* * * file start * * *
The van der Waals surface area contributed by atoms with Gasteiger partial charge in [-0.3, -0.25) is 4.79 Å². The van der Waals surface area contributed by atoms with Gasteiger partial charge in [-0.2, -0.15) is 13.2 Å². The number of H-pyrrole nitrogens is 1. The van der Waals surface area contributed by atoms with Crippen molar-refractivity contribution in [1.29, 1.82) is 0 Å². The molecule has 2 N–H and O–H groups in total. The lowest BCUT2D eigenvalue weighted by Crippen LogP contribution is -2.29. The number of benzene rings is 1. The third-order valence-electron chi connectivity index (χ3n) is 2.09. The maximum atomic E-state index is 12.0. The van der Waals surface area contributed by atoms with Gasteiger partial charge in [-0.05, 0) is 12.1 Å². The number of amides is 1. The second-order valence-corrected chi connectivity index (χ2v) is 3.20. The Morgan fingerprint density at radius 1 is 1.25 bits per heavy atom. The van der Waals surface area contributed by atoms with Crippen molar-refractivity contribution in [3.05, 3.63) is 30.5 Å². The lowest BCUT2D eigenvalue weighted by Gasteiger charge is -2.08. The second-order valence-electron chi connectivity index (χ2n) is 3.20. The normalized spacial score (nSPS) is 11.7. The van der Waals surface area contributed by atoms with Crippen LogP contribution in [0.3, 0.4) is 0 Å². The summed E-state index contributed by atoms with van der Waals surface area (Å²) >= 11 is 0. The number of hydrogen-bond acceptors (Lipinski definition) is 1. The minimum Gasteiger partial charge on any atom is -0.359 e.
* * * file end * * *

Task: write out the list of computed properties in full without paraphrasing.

The van der Waals surface area contributed by atoms with Gasteiger partial charge in [-0.3, -0.25) is 4.79 Å². The van der Waals surface area contributed by atoms with Gasteiger partial charge in [-0.2, -0.15) is 13.2 Å². The number of H-pyrrole nitrogens is 1. The van der Waals surface area contributed by atoms with Crippen molar-refractivity contribution in [1.29, 1.82) is 0 Å². The molecule has 2 N–H and O–H groups in total. The lowest BCUT2D eigenvalue weighted by Crippen LogP contribution is -2.29. The number of benzene rings is 1. The third-order valence-electron chi connectivity index (χ3n) is 2.09. The maximum atomic E-state index is 12.0. The van der Waals surface area contributed by atoms with Gasteiger partial charge in [-0.05, 0) is 12.1 Å². The number of amides is 1. The second-order valence-corrected chi connectivity index (χ2v) is 3.20. The Morgan fingerprint density at radius 1 is 1.25 bits per heavy atom. The van der Waals surface area contributed by atoms with Crippen molar-refractivity contribution in [3.05, 3.63) is 30.5 Å². The lowest BCUT2D eigenvalue weighted by Gasteiger charge is -2.08. The second-order valence-electron chi connectivity index (χ2n) is 3.20. The normalized spacial score (nSPS) is 11.7. The van der Waals surface area contributed by atoms with Crippen LogP contribution in [0.3, 0.4) is 0 Å². The summed E-state index contributed by atoms with van der Waals surface area (Å²) >= 11 is 0. The number of hydrogen-bond acceptors (Lipinski definition) is 1. The minimum Gasteiger partial charge on any atom is -0.359 e.